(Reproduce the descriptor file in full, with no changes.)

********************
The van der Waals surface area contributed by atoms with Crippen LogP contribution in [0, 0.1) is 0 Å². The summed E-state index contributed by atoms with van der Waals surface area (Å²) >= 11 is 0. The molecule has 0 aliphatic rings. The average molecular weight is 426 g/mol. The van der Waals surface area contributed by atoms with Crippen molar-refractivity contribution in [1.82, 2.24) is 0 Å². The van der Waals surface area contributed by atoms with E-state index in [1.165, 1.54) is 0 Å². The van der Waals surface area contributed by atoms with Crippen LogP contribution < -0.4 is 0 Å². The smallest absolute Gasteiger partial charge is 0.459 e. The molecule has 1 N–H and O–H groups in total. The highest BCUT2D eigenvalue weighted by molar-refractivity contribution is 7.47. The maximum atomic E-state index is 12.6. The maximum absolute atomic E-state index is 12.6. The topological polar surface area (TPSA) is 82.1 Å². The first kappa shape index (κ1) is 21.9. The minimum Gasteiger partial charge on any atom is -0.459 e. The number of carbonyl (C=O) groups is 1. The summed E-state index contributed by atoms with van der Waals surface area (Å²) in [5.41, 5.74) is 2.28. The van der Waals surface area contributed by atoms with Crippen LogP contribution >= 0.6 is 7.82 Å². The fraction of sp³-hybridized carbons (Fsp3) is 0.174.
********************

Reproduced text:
The van der Waals surface area contributed by atoms with Crippen LogP contribution in [0, 0.1) is 0 Å². The summed E-state index contributed by atoms with van der Waals surface area (Å²) >= 11 is 0. The molecule has 0 aliphatic rings. The average molecular weight is 426 g/mol. The van der Waals surface area contributed by atoms with Crippen molar-refractivity contribution in [1.82, 2.24) is 0 Å². The van der Waals surface area contributed by atoms with E-state index in [1.165, 1.54) is 0 Å². The van der Waals surface area contributed by atoms with Crippen LogP contribution < -0.4 is 0 Å². The smallest absolute Gasteiger partial charge is 0.459 e. The molecule has 1 N–H and O–H groups in total. The highest BCUT2D eigenvalue weighted by molar-refractivity contribution is 7.47. The maximum atomic E-state index is 12.6. The maximum absolute atomic E-state index is 12.6. The topological polar surface area (TPSA) is 82.1 Å². The first kappa shape index (κ1) is 21.9. The minimum Gasteiger partial charge on any atom is -0.459 e. The number of carbonyl (C=O) groups is 1. The summed E-state index contributed by atoms with van der Waals surface area (Å²) in [5.41, 5.74) is 2.28. The van der Waals surface area contributed by atoms with Crippen LogP contribution >= 0.6 is 7.82 Å². The fraction of sp³-hybridized carbons (Fsp3) is 0.174.